Background

Chronic pelvic pain (CPP) accounts for 10% of gynecologic visits and is a common complaint in university-based and community resident clinics. Resident education about CPP has been inconsistent, and review of the limited literature shows predominantly negative perceptions of patients with CPP. Current literature lacks information regarding obstetrics-gynecology residents' attitudes and acquired knowledge regarding CPP.

Objective

This targeted needs assessment aims to identify regional obstetrics-gynecology resident attitudes and self-perceived knowledge regarding chronic pelvic pain in order to better address potential educational barriers and look toward placing a greater emphasis on this area in resident training.

Methods

We conducted a focus group of obstetrics-gynecology residents to identify major themes regarding attitudes about CPP. This informed the development of a survey administered to university-based and community-based obstetrics-gynecology residents (N  =  57) in the Colorado part of the Western Mountain Region. Cronbach α was calculated to determine reliability for each theme, and descriptive statistics were calculated for each theme. Independent samples t tests assessed differences between training levels and between university and community training sites.

Results

Survey response rate was 72% (41 of 57). Residents consistently reported feeling overwhelmed by CPP patients, perceived a lack of time to see these patients, and indicated a desire to learn more in this area, but they varied in chosen learning methods. No significant differences were found between levels of training or training sites.

Conclusions

Most obstetrics-gynecology residents surveyed believe they are inadequately prepared to address the needs of women presenting with CPP.

What was known

Chronic pelvic pain (CPP) is a common complaint, yet resident education about caring for patients with CPP is inconsistent.

What is new

Assessment of obstetrics-gynecology residents' learning needs found a desire to learn more about treating patients with CPP, with residents preferring one-on-one clinic time or diagnostic algorithms for learning.

Limitations

Small sample size limits generalizability. Further validation of the survey instrument is needed.

Bottom line

Residency programs should identify ways to incorporate one-on-one and algorithm-based teaching approaches into training curricula.

Editor's Note: The online version of this article contains the focus group guide and the survey developed and used in this study.

Chronic pain affects more than 100 million American adults, costing the nation nearly $635 billion annually in medical treatment and lost productivity.1 The prevalence of chronic pelvic pain (CPP) in women ages 18 to 50 years accounts for approximately 10% of all general gynecologic visits and $22 billion annually.2 CPP is a common complaint in university-based and community clinics, yet there are major knowledge gaps about pain for both health care providers and society at large. The Council on Resident Education in Obstetrics and Gynecology educational objectives (9th ed.) state numerous goals relating to evaluation and diagnosis of female pelvic pain,3 yet residency education in this area has been inconsistent. Lack of knowledge can lead to physicians' frustration and possibly avoidance of addressing pelvic pain complaints from female patients.46 Women who suffer from CPP may also worry that their medical and emotional needs may not be met by their health care providers, leading them to seek care from multiple providers, thereby increasing health care costs.7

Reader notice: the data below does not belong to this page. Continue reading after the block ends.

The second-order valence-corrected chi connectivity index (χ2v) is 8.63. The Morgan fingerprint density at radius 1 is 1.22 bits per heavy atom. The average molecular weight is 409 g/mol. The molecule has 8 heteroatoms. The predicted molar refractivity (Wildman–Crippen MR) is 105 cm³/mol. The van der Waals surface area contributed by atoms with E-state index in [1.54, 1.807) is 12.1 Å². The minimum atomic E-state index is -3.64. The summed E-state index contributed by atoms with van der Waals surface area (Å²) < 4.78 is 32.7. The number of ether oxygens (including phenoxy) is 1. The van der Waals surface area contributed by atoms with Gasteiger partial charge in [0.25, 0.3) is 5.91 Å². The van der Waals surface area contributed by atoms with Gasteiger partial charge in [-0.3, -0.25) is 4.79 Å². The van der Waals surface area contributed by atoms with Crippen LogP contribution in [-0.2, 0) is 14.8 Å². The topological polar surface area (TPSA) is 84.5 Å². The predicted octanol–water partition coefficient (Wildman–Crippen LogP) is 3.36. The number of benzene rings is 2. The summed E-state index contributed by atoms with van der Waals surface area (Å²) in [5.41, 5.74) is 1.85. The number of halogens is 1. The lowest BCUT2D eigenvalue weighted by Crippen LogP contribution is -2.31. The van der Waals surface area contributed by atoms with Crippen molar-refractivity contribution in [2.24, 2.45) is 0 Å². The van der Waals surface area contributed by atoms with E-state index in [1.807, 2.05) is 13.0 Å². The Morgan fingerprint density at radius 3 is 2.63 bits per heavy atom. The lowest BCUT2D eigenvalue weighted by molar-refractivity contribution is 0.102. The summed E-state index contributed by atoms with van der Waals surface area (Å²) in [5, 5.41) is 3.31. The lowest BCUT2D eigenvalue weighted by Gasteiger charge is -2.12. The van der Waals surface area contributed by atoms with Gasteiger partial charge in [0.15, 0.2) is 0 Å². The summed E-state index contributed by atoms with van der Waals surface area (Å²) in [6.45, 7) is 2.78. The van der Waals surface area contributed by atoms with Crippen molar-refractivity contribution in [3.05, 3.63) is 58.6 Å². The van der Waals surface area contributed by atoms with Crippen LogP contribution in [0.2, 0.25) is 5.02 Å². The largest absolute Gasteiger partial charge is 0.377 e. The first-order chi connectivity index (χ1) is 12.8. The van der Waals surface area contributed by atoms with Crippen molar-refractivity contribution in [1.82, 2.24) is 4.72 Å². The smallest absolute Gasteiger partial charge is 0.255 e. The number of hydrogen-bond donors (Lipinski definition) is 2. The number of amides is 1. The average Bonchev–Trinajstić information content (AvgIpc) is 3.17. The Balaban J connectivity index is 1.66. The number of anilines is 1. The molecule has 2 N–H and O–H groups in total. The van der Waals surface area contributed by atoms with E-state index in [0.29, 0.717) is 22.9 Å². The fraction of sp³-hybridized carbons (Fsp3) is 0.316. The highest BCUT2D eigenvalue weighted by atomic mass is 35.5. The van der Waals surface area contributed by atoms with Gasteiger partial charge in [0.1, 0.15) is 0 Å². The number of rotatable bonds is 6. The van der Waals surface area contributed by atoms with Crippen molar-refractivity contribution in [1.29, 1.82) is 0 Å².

Anecdotal evidence and limited literature suggest that obstetrics-gynecology and general practice physicians and residents from varied regions and cultural backgrounds have predominantly negative perceptions of patients who seek care for CPP.48 Current literature also supports the complex nature of diagnosis and potential clinical approaches required to address the needs of women afflicted with CPP.912 Resident attitudes and perceptions may create barriers to interest in learning and compassionate treatment of these patients, and improvements in resident education in this area are needed. No studies to date specifically evaluate obstetrics-gynecology residents' attitudes and perceptions about CPP. When creating or revising curriculum, performing a targeted needs assessment is an integral step prior to developing appropriate goals and objectives.13 

We report on obstetrics-gynecology residents' attitudes, self-perceived knowledge, and potential educational barriers regarding CPP that may be used to design curriculum to improve resident training in CPP.

We conducted our needs assessment in 2 phases. In phase 1, we held a focus group with 7 university-based obstetrics-gynecology residents (3 from postgraduate year [PGY]-1, 2 from PGY-2, and 1 each from PGY-3 and PGY-4) to identify and understand attitudes, perceptions, and challenges of seeing patients with CPP. The hour-long focus group was conducted during dedicated resident teaching time in June 2011 at the end of the academic year. We gave each resident an informed consent letter to explain the purpose of the focus group. Participation was voluntary. The focus group format was developed using Krueger's recommendations,14 and it was digitally recorded and moderated by the primary researcher; an assistant moderator took notes describing participants' nonverbal behavior. The focus group guide is provided as online supplemental material.